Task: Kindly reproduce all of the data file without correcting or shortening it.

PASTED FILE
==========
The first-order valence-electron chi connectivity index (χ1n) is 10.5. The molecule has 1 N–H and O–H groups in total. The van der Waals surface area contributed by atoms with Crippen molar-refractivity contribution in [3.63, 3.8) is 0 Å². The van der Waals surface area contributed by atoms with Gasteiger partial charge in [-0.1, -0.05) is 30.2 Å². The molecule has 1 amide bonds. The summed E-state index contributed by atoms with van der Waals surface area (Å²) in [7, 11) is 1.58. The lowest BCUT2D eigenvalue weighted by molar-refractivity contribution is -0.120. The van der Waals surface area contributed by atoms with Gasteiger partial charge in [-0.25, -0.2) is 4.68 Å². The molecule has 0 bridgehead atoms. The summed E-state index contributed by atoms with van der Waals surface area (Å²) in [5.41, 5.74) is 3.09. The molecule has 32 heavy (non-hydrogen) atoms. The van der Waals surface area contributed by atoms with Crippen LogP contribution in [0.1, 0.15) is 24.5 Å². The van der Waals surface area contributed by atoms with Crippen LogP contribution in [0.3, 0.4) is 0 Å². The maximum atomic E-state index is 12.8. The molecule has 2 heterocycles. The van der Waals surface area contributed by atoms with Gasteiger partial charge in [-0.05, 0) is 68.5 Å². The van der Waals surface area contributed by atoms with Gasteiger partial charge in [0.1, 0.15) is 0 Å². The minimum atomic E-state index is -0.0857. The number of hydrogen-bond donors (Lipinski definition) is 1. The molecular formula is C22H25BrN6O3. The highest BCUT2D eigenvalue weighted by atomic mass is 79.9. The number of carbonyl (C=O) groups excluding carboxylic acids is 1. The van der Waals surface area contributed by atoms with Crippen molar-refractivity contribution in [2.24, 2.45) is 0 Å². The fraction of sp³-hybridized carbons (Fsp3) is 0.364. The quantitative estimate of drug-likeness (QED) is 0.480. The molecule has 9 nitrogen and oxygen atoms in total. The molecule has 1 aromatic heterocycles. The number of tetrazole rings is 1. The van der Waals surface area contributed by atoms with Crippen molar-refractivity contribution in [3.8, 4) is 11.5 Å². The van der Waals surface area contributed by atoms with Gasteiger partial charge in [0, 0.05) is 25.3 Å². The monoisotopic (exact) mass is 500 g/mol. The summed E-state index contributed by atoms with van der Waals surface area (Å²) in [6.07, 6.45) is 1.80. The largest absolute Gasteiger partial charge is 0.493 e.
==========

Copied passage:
The first-order valence-electron chi connectivity index (χ1n) is 10.5. The molecule has 1 N–H and O–H groups in total. The van der Waals surface area contributed by atoms with Crippen molar-refractivity contribution in [3.63, 3.8) is 0 Å². The van der Waals surface area contributed by atoms with Gasteiger partial charge in [-0.1, -0.05) is 30.2 Å². The molecule has 1 amide bonds. The summed E-state index contributed by atoms with van der Waals surface area (Å²) in [7, 11) is 1.58. The lowest BCUT2D eigenvalue weighted by molar-refractivity contribution is -0.120. The van der Waals surface area contributed by atoms with Gasteiger partial charge in [-0.25, -0.2) is 4.68 Å². The molecule has 0 bridgehead atoms. The summed E-state index contributed by atoms with van der Waals surface area (Å²) in [5.41, 5.74) is 3.09. The molecule has 32 heavy (non-hydrogen) atoms. The van der Waals surface area contributed by atoms with Crippen LogP contribution in [0.1, 0.15) is 24.5 Å². The van der Waals surface area contributed by atoms with Crippen LogP contribution in [0.3, 0.4) is 0 Å². The maximum atomic E-state index is 12.8. The molecule has 2 heterocycles. The van der Waals surface area contributed by atoms with Gasteiger partial charge in [-0.05, 0) is 68.5 Å². The van der Waals surface area contributed by atoms with Gasteiger partial charge in [0.1, 0.15) is 0 Å². The minimum atomic E-state index is -0.0857. The number of hydrogen-bond donors (Lipinski definition) is 1. The molecular formula is C22H25BrN6O3. The highest BCUT2D eigenvalue weighted by atomic mass is 79.9. The number of carbonyl (C=O) groups excluding carboxylic acids is 1. The van der Waals surface area contributed by atoms with Crippen molar-refractivity contribution in [2.24, 2.45) is 0 Å². The fraction of sp³-hybridized carbons (Fsp3) is 0.364. The quantitative estimate of drug-likeness (QED) is 0.480. The molecule has 9 nitrogen and oxygen atoms in total. The molecule has 1 aromatic heterocycles. The number of tetrazole rings is 1. The van der Waals surface area contributed by atoms with Crippen molar-refractivity contribution in [3.8, 4) is 11.5 Å². The van der Waals surface area contributed by atoms with Gasteiger partial charge in [0, 0.05) is 25.3 Å². The monoisotopic (exact) mass is 500 g/mol. The summed E-state index contributed by atoms with van der Waals surface area (Å²) in [6.07, 6.45) is 1.80. The largest absolute Gasteiger partial charge is 0.493 e.